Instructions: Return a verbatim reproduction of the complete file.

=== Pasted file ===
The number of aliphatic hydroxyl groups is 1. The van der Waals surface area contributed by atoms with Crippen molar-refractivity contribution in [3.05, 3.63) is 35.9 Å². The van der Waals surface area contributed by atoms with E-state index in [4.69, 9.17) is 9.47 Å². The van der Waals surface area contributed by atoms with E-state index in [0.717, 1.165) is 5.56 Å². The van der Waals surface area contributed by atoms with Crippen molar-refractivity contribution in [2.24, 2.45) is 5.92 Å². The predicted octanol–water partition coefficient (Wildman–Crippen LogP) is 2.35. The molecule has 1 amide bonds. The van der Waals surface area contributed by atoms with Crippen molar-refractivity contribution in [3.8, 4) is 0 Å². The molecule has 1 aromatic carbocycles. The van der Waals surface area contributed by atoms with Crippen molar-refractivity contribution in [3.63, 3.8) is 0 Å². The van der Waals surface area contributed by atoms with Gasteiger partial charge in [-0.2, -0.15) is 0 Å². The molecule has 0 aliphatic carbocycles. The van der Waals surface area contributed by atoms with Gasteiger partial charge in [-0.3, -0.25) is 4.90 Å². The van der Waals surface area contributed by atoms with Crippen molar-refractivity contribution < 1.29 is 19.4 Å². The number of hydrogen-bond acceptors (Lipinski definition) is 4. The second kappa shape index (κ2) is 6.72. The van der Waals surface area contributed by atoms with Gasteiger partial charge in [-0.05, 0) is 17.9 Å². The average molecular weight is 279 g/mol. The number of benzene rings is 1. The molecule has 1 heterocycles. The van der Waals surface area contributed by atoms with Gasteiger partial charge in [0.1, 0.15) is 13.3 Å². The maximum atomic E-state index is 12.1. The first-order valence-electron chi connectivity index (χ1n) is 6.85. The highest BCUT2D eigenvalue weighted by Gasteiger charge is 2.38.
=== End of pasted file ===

The number of aliphatic hydroxyl groups is 1. The van der Waals surface area contributed by atoms with Crippen molar-refractivity contribution in [3.05, 3.63) is 35.9 Å². The van der Waals surface area contributed by atoms with E-state index in [4.69, 9.17) is 9.47 Å². The van der Waals surface area contributed by atoms with E-state index in [0.717, 1.165) is 5.56 Å². The van der Waals surface area contributed by atoms with Crippen molar-refractivity contribution in [2.24, 2.45) is 5.92 Å². The predicted octanol–water partition coefficient (Wildman–Crippen LogP) is 2.35. The molecule has 1 amide bonds. The van der Waals surface area contributed by atoms with Crippen molar-refractivity contribution in [3.8, 4) is 0 Å². The molecule has 1 aromatic carbocycles. The van der Waals surface area contributed by atoms with Crippen molar-refractivity contribution in [3.63, 3.8) is 0 Å². The van der Waals surface area contributed by atoms with Gasteiger partial charge in [-0.2, -0.15) is 0 Å². The molecule has 0 aliphatic carbocycles. The van der Waals surface area contributed by atoms with Gasteiger partial charge in [-0.3, -0.25) is 4.90 Å². The van der Waals surface area contributed by atoms with Crippen molar-refractivity contribution < 1.29 is 19.4 Å². The number of hydrogen-bond acceptors (Lipinski definition) is 4. The second kappa shape index (κ2) is 6.72. The van der Waals surface area contributed by atoms with Gasteiger partial charge in [-0.05, 0) is 17.9 Å². The average molecular weight is 279 g/mol. The number of benzene rings is 1. The molecule has 1 heterocycles. The van der Waals surface area contributed by atoms with Gasteiger partial charge in [0.1, 0.15) is 13.3 Å². The maximum atomic E-state index is 12.1. The first-order valence-electron chi connectivity index (χ1n) is 6.85. The highest BCUT2D eigenvalue weighted by Gasteiger charge is 2.38.